"...Michel Foucault refers to this very definition when, at the end of the first volume of The History of Sexuality, he summarizes the process by which, at the threshold of the modern era, natural life begins to be included in the mechanisms and calculations of State power, and politics turns into biopolitics. 'For millenia,' he writes, 'man remained what he was for Aristotle: a living animal with the additional capacity for political existence; modern man is an animal whose politics calls his existence as a living being into question' (La Vonte, p 188).
According to Foucault, a society's 'threshold of biological modernity' is situated at the point at which the species and the individual as a simple living body become what is at stake in a society's political strategies. After 1977, the courses at the College de France start to focus on the passages from the 'territorial State' to the 'State of population' and on the resulting increase in importance of the nation's health and biological life as a problem of sovereign power, which is then gradually transformed into a 'government of men' (Dits et ecrits, 3: 719). 'What follows is a kind of bestialization of man achieved through the most sophisticated political techniques. For the first time in history, the possibilities for the social sciences are made known, and at once it becomes possible both to protect life and to authorize a holocaust.' In particular, the development and triumph of capitalism would not have been possible, from this perspective, without the disciplinary control achieved by the new bio-power, which, through a series of appropriate technologies, so to speak created the 'docile bodies' that it needed.
...Foucault's death kept him from showing how he would have developed the concept and study of biopolitics. In any case, however, the entry of zoe into the sphere of the polis--the politicization of bare life as such--constitutes the decisive event of modernity and signals a radical transformation of the political-philosophical categories of classical thought. It is even likely that if politics today seem to be passing through a lasting eclipse, this is because politics has failed to reckon with this foundational event of modernity. The 'enigmas' (Furet, L'Allemagne nazi, p. 7) that our century has proposed to historical reason and that remain with us (Nazism is only the most disquieting among them) will be solved only on the terrain--biopolitics--on which they were formed. Only within a biopolitical horizon will it be possible to decide whether the categories whose opposition founded modern politics (right/left, private/public, absolutism/democracy, etc.)--and which have steadily dissolving, to the point of entering today into a real zone of indistinction--will have to be abandoned or will, instead, eventually regain the meaning they lost in that very horizon. And only a reflection that, taking up Foucault's and Benjamin's suggestion, thematically interrogates the link between bare life and politics, a link that secretly governs the modern ideologies seemingly most distant from one another, will be able to bring the political out of its concealment and, at the same time, return thought to its practical calling..."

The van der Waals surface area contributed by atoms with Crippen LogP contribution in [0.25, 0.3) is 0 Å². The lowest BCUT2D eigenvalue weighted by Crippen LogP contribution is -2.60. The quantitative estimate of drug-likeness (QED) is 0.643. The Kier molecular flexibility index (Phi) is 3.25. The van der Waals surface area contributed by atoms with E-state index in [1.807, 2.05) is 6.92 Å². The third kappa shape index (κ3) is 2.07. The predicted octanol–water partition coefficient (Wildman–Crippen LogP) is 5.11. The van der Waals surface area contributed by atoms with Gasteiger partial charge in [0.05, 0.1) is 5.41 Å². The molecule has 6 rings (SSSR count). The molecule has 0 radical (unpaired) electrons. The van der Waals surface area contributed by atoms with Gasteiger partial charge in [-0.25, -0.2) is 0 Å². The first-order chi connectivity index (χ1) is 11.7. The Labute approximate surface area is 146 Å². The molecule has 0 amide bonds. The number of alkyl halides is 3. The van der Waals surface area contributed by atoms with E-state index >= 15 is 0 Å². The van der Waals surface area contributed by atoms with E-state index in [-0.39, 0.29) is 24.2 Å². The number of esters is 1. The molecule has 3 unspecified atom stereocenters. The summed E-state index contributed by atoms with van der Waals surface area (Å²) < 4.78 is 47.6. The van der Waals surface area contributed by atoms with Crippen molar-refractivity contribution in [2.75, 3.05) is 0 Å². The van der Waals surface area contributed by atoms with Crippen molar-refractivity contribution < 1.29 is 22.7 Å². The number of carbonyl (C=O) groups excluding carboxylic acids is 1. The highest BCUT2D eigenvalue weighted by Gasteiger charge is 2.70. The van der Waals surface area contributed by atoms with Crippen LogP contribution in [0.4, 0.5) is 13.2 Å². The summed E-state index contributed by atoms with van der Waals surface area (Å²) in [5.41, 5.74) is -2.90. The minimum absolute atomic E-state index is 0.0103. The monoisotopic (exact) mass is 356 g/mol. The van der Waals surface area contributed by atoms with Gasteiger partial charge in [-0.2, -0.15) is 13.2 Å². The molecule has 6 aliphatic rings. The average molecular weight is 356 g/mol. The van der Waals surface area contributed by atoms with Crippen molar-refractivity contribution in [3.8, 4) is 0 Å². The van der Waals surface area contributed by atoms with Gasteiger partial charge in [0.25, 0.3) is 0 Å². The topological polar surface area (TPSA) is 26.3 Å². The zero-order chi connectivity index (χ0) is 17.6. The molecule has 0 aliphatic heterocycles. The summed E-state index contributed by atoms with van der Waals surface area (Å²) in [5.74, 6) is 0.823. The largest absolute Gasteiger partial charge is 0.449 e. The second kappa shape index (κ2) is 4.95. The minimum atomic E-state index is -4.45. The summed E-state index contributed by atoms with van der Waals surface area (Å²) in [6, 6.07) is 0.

--From the Introduction to Giorgio Agamben's, Homo Sacer, Sovereign Power and Bare LIfe